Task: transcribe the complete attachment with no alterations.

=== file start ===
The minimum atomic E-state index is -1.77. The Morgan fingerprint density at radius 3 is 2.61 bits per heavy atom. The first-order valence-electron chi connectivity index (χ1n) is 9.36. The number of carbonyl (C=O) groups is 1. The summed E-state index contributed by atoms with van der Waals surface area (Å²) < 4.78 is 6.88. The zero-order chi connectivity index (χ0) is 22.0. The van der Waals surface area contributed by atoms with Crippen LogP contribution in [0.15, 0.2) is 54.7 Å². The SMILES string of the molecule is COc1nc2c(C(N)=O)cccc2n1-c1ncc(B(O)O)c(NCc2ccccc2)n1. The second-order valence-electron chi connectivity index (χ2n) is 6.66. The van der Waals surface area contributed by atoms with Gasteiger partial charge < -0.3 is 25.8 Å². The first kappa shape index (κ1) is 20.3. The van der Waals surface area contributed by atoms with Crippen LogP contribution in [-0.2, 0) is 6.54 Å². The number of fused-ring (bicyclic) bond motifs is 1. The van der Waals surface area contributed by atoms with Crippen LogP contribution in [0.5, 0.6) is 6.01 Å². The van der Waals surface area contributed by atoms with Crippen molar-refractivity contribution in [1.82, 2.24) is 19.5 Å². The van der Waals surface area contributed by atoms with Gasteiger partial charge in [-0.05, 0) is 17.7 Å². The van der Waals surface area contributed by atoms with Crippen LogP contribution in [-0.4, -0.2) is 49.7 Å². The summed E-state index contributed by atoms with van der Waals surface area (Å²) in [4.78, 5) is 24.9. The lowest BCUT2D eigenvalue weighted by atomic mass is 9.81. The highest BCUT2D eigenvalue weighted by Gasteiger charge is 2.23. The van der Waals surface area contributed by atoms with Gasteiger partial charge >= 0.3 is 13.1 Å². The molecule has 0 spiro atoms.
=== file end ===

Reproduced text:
The minimum atomic E-state index is -1.77. The Morgan fingerprint density at radius 3 is 2.61 bits per heavy atom. The first-order valence-electron chi connectivity index (χ1n) is 9.36. The number of carbonyl (C=O) groups is 1. The summed E-state index contributed by atoms with van der Waals surface area (Å²) < 4.78 is 6.88. The zero-order chi connectivity index (χ0) is 22.0. The van der Waals surface area contributed by atoms with Crippen LogP contribution in [0.15, 0.2) is 54.7 Å². The SMILES string of the molecule is COc1nc2c(C(N)=O)cccc2n1-c1ncc(B(O)O)c(NCc2ccccc2)n1. The second-order valence-electron chi connectivity index (χ2n) is 6.66. The van der Waals surface area contributed by atoms with Gasteiger partial charge < -0.3 is 25.8 Å². The first kappa shape index (κ1) is 20.3. The van der Waals surface area contributed by atoms with Crippen LogP contribution in [-0.2, 0) is 6.54 Å². The number of fused-ring (bicyclic) bond motifs is 1. The van der Waals surface area contributed by atoms with Crippen LogP contribution in [0.5, 0.6) is 6.01 Å². The van der Waals surface area contributed by atoms with Crippen molar-refractivity contribution in [1.82, 2.24) is 19.5 Å². The van der Waals surface area contributed by atoms with Gasteiger partial charge in [-0.05, 0) is 17.7 Å². The van der Waals surface area contributed by atoms with Crippen LogP contribution in [-0.4, -0.2) is 49.7 Å². The summed E-state index contributed by atoms with van der Waals surface area (Å²) in [4.78, 5) is 24.9. The lowest BCUT2D eigenvalue weighted by atomic mass is 9.81. The highest BCUT2D eigenvalue weighted by Gasteiger charge is 2.23. The van der Waals surface area contributed by atoms with Gasteiger partial charge >= 0.3 is 13.1 Å². The molecule has 0 spiro atoms.